increase this number.62 The Centers for Disease Con-
trol and Prevention (CDC) has invested in HIE via
the Nationwide Health Information Network (NHIN),
envisioned to be a network of networks allowing for
data integration across states and regions among clini-
cal and public health information systems.63,64 CDC also
has funded initiatives that would connect HIEs to state
health departments and state health departments to
CDC via NHIN.65,66
U.S. agencies are increasingly developing, integrat-
ing, and using local data for community building and
policymaking, as reflected by the growth and activity
of the National Neighborhood Indicators Partnership
(NNIP), which grew from six original partner cities in
1995 to 36 in 2011 and has been involved in many multi-
city initiatives to advance the development and use of
local CIS. All NNIP partner cities have built advanced,
spatially enabled data systems on neighborhood condi-
tions. The local specificity of these data systems makes
them a valuable resource for those interested in investi-
gating the relationships between health and prevention
and social, cultural, and other environmental factors.
A 2004 U.S. Government Accountability Office study
surveyed such systems for potential inclusion in a
national indicators system.29 These systems serve dif-
ferent purposes, some with comprehensive missions
(e.g., SAVI), and others focused on specific topics such
as education or housing; however, most use geospatial
information technologies and have efficient geocod-
ing mechanisms.67 Despite the significant potential
for geospatial integration with HIE, CIS do not have
a standard design, as most have developed in situ in
response to local interests and needs68 and, thus, their
possibilities and challenges vary.
While it is not uncommon to geocode clinical data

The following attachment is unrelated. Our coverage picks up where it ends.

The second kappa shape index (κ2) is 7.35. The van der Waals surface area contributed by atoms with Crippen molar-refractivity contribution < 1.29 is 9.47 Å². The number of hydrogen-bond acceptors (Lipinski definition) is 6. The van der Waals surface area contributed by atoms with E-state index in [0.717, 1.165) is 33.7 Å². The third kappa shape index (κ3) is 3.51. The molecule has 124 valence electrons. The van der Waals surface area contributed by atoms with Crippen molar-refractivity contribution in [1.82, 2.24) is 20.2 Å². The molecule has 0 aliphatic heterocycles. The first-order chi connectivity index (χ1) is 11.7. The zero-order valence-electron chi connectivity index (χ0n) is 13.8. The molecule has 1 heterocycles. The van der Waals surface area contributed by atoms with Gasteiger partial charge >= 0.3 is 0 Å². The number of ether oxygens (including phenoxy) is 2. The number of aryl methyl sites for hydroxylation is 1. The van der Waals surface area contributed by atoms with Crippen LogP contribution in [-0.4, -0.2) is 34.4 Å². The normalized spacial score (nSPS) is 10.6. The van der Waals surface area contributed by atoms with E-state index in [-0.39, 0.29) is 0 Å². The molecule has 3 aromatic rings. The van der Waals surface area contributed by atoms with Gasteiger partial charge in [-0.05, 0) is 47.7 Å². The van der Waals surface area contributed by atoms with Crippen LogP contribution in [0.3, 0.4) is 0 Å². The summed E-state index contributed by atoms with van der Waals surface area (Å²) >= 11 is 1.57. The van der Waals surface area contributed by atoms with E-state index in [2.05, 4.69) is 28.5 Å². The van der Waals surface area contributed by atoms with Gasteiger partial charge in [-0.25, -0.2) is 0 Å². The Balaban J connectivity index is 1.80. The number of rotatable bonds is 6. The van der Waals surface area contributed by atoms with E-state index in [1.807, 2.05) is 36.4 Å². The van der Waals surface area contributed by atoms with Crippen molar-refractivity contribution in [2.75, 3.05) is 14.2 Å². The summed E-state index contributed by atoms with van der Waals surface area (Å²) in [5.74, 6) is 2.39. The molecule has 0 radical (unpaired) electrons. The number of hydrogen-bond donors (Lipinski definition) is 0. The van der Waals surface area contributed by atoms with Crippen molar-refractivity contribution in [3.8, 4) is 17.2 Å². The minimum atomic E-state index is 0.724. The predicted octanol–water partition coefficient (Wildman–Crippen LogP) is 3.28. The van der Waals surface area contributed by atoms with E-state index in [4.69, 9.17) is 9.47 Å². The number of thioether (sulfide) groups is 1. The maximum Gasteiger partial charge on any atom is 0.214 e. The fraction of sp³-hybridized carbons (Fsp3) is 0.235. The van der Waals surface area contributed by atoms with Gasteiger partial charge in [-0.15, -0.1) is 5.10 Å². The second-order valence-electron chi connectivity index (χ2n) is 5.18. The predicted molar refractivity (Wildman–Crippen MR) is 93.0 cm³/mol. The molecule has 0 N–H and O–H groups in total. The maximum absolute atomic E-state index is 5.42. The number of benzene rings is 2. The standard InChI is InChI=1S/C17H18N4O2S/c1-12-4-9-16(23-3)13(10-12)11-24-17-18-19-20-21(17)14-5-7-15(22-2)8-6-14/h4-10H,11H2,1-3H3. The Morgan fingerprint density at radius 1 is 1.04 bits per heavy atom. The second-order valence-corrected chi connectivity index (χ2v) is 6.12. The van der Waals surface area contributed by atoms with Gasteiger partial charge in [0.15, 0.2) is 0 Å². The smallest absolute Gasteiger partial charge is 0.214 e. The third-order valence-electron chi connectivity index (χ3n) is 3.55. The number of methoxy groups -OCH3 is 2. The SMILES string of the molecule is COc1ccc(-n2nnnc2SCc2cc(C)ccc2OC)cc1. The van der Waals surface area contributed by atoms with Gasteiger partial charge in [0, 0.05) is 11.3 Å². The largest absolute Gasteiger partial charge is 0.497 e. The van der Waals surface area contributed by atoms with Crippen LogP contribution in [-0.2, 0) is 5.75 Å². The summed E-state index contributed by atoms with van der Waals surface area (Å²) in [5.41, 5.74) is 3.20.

for ad hoc analyses and queries, it is uncommon to
routinely maintain an up-to-date geocoded patient
registry containing billions of clinical data results using
operational automated mechanisms. We believe that
this type of system will become more common in the
future, and our system serves as an example of a novel
data-enhancement process that links clinical data to
important community-level information. Once the
integration of CIS as a core part of HIE infrastructure
becomes accepted practice, more in-depth investigation
of SDH disparities will be possible.
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Public Health Reports / 2011 Supplement 3 / Volume 126
Understanding SDH is critical in addressing health
disparities. However, relatively few research projects use
individually identified data, tracked longitudinally with
point-level address data, possibly contributing to the
reason that resulting findings and associated interven-
tions have been inadequate to address the problem.
With the nationwide development of HIEs and CIS,
there is an increased opportunity for meaningful
compositional, contextual, and geographic analysis of
SDH. To realize the full potential of this opportunity,
several challenges must be met, including the need
for (1) a multidisciplinary approach; (2) research in
related fields, such as information science, geoinfor-
matics, informatics, and health geographics; and (3)
tools that can be used by multiple public health sectors.
The benefits, however, clearly outweigh the challenges.
With system integration recently completed, includ-
ing the geocoding of more than 27 million historic
clinical records and an additional 300,000 new clinical
records every evening, we are poised to proceed with
analysis of the linked data for several local research
projects, including the study of STIs, obesity, and dia-
betes health disparities.
With our advancing technology, interdisciplinary col-
laborations, and developing experience, we will aptly be
able to investigate further and hopefully address fully
health disparities resulting from social determinants.